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Scotty James wins fifth X Games snowboard halfpipe title

Scotty James
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Scotty James doesn’t have Olympic gold, but he remains king of the X Games halfpipe.

James, the Australian snowboarder who took bronze and silver at the last two Olympics, earned his fifth Aspen gold, repeating as champ of the biggest annual contest under falling snow in the Colorado Rockies. Only the retired Shaun White has more X Games men’s snowboard halfpipe titles with eight.

Nobody on Friday night attempted a triple cork, which was first done in competition by Japan’s Ayumu Hirano last season en route to the Olympic title. Hirano placed sixth Friday.

“It was a tough night, pretty interesting conditions,” James said. “Had to adjust the game plan. The show goes on.”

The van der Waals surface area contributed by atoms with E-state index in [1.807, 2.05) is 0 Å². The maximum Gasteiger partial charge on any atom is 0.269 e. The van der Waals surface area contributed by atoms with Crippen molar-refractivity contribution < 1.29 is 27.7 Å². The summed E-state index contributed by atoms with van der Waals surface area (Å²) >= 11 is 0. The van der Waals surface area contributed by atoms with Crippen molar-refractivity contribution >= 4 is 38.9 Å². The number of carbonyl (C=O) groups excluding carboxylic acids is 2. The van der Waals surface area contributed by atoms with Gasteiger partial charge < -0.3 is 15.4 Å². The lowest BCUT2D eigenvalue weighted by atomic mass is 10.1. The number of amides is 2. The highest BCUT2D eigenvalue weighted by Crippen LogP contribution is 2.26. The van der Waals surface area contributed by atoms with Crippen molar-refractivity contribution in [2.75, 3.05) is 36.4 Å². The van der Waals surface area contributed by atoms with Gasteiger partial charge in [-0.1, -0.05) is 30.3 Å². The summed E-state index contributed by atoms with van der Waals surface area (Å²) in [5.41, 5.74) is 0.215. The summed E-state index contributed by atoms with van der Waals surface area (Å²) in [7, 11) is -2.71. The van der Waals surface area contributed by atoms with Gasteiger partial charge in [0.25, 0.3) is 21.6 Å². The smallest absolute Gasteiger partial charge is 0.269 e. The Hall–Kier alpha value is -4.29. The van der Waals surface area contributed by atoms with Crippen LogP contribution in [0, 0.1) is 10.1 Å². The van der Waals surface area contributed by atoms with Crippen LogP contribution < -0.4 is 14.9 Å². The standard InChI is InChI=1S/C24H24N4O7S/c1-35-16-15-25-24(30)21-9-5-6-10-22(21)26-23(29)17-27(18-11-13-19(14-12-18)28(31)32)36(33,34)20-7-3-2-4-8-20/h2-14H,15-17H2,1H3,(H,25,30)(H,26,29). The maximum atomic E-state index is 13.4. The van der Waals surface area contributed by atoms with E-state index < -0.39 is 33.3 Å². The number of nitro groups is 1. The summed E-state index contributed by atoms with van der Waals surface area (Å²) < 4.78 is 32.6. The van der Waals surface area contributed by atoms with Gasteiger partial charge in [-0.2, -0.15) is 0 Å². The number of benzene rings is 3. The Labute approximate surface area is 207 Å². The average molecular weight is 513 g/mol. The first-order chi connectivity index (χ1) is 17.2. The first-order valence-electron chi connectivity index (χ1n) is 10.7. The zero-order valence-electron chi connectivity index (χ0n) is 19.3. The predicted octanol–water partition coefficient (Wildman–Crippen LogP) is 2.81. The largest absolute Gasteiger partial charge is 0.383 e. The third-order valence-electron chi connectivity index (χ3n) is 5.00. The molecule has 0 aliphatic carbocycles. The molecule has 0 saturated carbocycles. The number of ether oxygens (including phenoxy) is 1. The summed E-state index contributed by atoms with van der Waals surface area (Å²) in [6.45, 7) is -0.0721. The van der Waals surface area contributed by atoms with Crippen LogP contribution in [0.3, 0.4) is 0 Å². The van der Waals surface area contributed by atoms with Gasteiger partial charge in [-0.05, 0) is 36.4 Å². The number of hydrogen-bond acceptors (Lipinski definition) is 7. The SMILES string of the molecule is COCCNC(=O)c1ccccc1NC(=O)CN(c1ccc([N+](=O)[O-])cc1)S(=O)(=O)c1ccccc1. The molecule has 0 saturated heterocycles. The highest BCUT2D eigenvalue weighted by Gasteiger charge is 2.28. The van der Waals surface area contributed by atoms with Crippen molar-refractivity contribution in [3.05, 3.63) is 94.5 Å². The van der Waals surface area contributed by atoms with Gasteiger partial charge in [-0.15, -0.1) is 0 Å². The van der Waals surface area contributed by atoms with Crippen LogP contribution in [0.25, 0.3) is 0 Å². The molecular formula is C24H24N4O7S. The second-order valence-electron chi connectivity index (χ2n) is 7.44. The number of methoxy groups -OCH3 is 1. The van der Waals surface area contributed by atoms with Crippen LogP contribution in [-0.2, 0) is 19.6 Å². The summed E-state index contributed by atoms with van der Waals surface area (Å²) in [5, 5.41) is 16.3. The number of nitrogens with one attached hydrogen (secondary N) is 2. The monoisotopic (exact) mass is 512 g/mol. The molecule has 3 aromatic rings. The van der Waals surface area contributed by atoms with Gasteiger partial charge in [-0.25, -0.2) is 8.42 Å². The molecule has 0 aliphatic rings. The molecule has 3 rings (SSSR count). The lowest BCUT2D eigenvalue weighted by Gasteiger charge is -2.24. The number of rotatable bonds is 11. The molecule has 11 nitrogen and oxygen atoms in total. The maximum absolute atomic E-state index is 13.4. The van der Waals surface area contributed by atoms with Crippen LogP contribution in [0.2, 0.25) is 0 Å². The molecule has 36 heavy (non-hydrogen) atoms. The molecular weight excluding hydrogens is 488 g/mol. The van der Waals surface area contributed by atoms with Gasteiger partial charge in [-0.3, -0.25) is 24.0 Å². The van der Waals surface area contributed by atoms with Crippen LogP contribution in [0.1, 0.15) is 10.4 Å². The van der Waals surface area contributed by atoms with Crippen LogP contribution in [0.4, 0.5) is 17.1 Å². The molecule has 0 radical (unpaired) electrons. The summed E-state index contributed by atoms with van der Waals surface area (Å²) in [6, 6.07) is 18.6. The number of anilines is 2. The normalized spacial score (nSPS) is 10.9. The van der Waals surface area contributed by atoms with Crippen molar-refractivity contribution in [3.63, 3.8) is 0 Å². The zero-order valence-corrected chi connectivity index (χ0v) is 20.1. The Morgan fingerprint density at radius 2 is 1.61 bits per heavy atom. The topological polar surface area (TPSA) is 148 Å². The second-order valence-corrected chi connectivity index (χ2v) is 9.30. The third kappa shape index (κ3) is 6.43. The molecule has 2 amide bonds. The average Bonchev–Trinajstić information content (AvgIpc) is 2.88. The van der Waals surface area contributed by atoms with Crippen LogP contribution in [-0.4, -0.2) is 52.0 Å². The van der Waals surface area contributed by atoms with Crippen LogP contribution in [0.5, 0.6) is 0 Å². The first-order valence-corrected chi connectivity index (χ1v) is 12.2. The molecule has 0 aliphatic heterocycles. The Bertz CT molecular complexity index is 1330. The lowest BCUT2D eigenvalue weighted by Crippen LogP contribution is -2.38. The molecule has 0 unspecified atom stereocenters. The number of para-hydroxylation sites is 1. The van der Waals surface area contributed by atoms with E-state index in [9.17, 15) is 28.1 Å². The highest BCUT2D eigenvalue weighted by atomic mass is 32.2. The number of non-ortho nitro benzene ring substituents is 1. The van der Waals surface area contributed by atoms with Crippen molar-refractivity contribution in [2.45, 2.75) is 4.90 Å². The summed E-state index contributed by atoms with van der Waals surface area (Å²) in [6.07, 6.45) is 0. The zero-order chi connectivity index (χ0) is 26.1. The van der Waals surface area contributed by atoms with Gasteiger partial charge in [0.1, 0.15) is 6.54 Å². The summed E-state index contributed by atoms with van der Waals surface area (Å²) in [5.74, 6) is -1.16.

In a format introduced three years ago, athletes were ranked on overall impression over the course of a three-run jam session for the entire field rather than scoring individual runs.

Earlier, Olympic gold medalist Zoi Sadowski-Synnott of New Zealand repeated as women’s snowboard slopestyle champion, passing Olympic bronze medalist Tess Coady of Australia on the final run of the competition. Sadowski-Synnott, the only snowboarder or skier to win Olympic, world and X Games slopestyle titles, capped her finale with back-to-back 900s.

The competition lacked 2014 and 2018 Olympic champion Jamie Anderson, who announced her pregnancy last month.

Canada’s Megan Oldham landed the first triple cork in women’s ski big air competition history to beat Olympic silver medalist Tess Ledeux of France, according to commentators. Oldham, a 21-year-old ex-gymnast, was fourth at the Olympics.

Eileen Gu, the Olympic champion from China, did not compete but is entered in halfpipe and slopestyle later this weekend.

ON HER TURF: U.S. freeskier Maggie Voisin on grief, loss, finding motivation